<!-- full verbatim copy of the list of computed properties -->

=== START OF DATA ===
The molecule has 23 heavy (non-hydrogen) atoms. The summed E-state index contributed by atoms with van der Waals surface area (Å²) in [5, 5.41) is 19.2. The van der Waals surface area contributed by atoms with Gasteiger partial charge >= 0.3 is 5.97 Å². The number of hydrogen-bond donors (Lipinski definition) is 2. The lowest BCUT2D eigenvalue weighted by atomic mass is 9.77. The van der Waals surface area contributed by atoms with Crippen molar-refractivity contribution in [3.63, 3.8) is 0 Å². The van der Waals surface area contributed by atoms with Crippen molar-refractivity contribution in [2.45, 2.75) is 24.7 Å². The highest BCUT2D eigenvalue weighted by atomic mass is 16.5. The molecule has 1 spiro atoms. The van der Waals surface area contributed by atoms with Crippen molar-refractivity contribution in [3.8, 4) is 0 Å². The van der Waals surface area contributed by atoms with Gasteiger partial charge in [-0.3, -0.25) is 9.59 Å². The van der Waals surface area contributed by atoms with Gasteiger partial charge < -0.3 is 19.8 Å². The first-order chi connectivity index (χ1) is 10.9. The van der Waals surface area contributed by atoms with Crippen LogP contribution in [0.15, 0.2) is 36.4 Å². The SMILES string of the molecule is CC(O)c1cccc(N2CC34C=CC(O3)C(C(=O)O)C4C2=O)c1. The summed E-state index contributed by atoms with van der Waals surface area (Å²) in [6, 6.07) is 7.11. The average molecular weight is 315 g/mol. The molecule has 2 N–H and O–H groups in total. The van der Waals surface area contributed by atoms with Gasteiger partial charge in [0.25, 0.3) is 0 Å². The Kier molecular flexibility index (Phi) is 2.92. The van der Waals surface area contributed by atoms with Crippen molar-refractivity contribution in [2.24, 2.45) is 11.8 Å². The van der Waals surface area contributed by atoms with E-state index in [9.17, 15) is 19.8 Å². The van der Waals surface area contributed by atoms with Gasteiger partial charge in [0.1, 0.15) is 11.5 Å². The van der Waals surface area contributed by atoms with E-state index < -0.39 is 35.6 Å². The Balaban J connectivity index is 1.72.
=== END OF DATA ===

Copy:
The molecule has 23 heavy (non-hydrogen) atoms. The summed E-state index contributed by atoms with van der Waals surface area (Å²) in [5, 5.41) is 19.2. The van der Waals surface area contributed by atoms with Gasteiger partial charge >= 0.3 is 5.97 Å². The number of hydrogen-bond donors (Lipinski definition) is 2. The lowest BCUT2D eigenvalue weighted by atomic mass is 9.77. The van der Waals surface area contributed by atoms with Crippen molar-refractivity contribution in [3.63, 3.8) is 0 Å². The van der Waals surface area contributed by atoms with Crippen molar-refractivity contribution in [2.45, 2.75) is 24.7 Å². The highest BCUT2D eigenvalue weighted by atomic mass is 16.5. The molecule has 1 spiro atoms. The van der Waals surface area contributed by atoms with Crippen molar-refractivity contribution in [3.8, 4) is 0 Å². The van der Waals surface area contributed by atoms with Gasteiger partial charge in [-0.3, -0.25) is 9.59 Å². The van der Waals surface area contributed by atoms with Gasteiger partial charge < -0.3 is 19.8 Å². The first-order chi connectivity index (χ1) is 10.9. The van der Waals surface area contributed by atoms with Crippen LogP contribution in [0.15, 0.2) is 36.4 Å². The SMILES string of the molecule is CC(O)c1cccc(N2CC34C=CC(O3)C(C(=O)O)C4C2=O)c1. The summed E-state index contributed by atoms with van der Waals surface area (Å²) in [6, 6.07) is 7.11. The average molecular weight is 315 g/mol. The molecule has 2 N–H and O–H groups in total. The van der Waals surface area contributed by atoms with Gasteiger partial charge in [0.25, 0.3) is 0 Å². The Kier molecular flexibility index (Phi) is 2.92. The van der Waals surface area contributed by atoms with Crippen molar-refractivity contribution in [2.24, 2.45) is 11.8 Å². The van der Waals surface area contributed by atoms with E-state index in [9.17, 15) is 19.8 Å². The van der Waals surface area contributed by atoms with Gasteiger partial charge in [0.1, 0.15) is 11.5 Å². The van der Waals surface area contributed by atoms with E-state index < -0.39 is 35.6 Å². The Balaban J connectivity index is 1.72.